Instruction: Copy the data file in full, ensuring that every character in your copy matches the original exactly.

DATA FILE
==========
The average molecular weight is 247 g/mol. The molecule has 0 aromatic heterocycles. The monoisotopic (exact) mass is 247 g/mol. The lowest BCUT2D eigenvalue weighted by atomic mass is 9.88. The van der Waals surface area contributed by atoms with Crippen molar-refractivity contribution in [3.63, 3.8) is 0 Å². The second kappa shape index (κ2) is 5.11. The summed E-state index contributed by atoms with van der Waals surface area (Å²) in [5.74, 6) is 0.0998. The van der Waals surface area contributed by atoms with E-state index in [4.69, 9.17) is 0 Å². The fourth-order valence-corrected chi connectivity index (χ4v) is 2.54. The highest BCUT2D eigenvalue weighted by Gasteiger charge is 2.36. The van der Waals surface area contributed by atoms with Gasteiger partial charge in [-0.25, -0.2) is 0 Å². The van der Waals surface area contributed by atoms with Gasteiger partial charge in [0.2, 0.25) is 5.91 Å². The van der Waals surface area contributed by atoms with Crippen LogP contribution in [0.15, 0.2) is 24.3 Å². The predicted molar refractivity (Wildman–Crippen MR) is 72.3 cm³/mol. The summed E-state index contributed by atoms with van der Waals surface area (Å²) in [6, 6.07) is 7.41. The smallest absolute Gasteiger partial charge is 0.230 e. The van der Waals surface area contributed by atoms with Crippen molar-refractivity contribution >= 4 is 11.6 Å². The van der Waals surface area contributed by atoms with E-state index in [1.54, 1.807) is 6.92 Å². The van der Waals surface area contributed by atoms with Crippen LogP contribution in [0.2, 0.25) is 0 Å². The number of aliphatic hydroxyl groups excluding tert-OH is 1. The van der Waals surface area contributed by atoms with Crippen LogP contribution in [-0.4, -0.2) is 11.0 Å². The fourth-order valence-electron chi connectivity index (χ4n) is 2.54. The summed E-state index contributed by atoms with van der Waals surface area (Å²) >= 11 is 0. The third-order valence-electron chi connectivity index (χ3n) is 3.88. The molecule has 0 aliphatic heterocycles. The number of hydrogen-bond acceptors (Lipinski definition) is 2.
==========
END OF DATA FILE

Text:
The average molecular weight is 247 g/mol. The molecule has 0 aromatic heterocycles. The monoisotopic (exact) mass is 247 g/mol. The lowest BCUT2D eigenvalue weighted by atomic mass is 9.88. The van der Waals surface area contributed by atoms with Crippen molar-refractivity contribution in [3.63, 3.8) is 0 Å². The second kappa shape index (κ2) is 5.11. The summed E-state index contributed by atoms with van der Waals surface area (Å²) in [5.74, 6) is 0.0998. The van der Waals surface area contributed by atoms with E-state index in [4.69, 9.17) is 0 Å². The fourth-order valence-corrected chi connectivity index (χ4v) is 2.54. The highest BCUT2D eigenvalue weighted by Gasteiger charge is 2.36. The van der Waals surface area contributed by atoms with Gasteiger partial charge in [-0.25, -0.2) is 0 Å². The van der Waals surface area contributed by atoms with Gasteiger partial charge in [0.2, 0.25) is 5.91 Å². The van der Waals surface area contributed by atoms with Crippen LogP contribution in [0.15, 0.2) is 24.3 Å². The predicted molar refractivity (Wildman–Crippen MR) is 72.3 cm³/mol. The summed E-state index contributed by atoms with van der Waals surface area (Å²) in [6, 6.07) is 7.41. The smallest absolute Gasteiger partial charge is 0.230 e. The van der Waals surface area contributed by atoms with Crippen molar-refractivity contribution >= 4 is 11.6 Å². The van der Waals surface area contributed by atoms with E-state index in [1.54, 1.807) is 6.92 Å². The van der Waals surface area contributed by atoms with Crippen LogP contribution in [0.2, 0.25) is 0 Å². The number of aliphatic hydroxyl groups excluding tert-OH is 1. The van der Waals surface area contributed by atoms with Crippen LogP contribution in [-0.4, -0.2) is 11.0 Å². The fourth-order valence-electron chi connectivity index (χ4n) is 2.54. The summed E-state index contributed by atoms with van der Waals surface area (Å²) >= 11 is 0. The third-order valence-electron chi connectivity index (χ3n) is 3.88. The molecule has 0 aliphatic heterocycles. The number of hydrogen-bond acceptors (Lipinski definition) is 2.